The AgriLedger concept was born out of a hackathon. Usually things coming out of hackathons don’t have a long life. But I had too many people telling me this couldn’t be done. I felt I had to prove it could be, that it wasn’t just a technical breakthrough.
EN: How does AgriLedger help farmers?
GL: A streamlined value chain, powered by blockchain, is value-accretive for all the stakeholders. This cuts out noncontributing players and ensures that the essential service providers work collaboratively with producers as partners and provides them a more direct access to markets.
By tracking information, recording financial transactions in an immutable ledger, and implementing smart contracts, we can work with banks to put in place a security structure that then allows them to provide these communities with working capital facilities. Currently, smallholders rely on other intermediaries, such as the agents and brokers, for their financing needs, which is extremely inefficient. Providing a direct interface between the farmers and the financial institutions is a paradigm shift and has the potential of unlocking significant value and efficiencies.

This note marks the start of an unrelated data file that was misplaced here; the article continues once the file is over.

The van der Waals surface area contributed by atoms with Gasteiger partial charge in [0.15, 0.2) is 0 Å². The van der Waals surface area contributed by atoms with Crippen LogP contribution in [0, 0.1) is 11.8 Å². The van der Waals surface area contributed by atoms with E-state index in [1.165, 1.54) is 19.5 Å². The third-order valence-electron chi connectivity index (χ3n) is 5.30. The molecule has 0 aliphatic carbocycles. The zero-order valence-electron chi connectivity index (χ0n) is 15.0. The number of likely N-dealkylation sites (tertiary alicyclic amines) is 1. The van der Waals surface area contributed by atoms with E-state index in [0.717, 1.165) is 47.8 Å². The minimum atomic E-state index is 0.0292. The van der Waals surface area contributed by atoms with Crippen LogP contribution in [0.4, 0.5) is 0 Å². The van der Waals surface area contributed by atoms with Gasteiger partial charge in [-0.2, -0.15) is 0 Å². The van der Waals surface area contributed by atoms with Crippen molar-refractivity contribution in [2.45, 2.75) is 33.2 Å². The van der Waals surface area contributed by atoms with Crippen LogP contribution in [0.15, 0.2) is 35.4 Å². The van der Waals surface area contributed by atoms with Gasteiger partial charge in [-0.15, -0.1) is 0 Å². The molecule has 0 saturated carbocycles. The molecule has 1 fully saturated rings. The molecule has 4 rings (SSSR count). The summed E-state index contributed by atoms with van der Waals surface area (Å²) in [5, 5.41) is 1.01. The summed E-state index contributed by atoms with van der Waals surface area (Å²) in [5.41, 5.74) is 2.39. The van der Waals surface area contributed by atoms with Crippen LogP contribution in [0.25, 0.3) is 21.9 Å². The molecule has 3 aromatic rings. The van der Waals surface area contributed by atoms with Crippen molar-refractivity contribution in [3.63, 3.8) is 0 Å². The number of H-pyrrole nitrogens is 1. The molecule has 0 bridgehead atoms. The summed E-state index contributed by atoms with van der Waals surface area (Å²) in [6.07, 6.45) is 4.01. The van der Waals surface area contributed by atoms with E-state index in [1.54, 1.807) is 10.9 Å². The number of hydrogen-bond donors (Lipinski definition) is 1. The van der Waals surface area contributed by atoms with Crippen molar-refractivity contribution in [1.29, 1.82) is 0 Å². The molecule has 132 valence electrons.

EN: How does startup life compare with working for a big company?
GL: I can change something on the fly. The risk is greatly minimized when you’re in a startup vs. in a big bank.
I used to love working for Hewlett-Packard because I could have this crazy idea of a technology and then search within the organization to find out who had knowledge about it and could help implement it. Now you may only have very few people on your team. That doesn’t mean they’re not brilliant, but you can’t overwork them in the same way.
At AgriLedger, the cash is not flowing in. I’ve been told it’s because I’m not bothering to market it in the right way. But then a lack of funding means you don’t have the right people, and yet we expect in the startup world to pay people less. That’s not sustainable, because if you don’t raise your staff to the market value very soon, they will walk away.
We cannot afford from a moral standpoint to fail to deliver, not only to our partners but to those communities they seek to uplift by collaborating with us in delivering this technology.
EN: How do your challenges compare with traditional finance?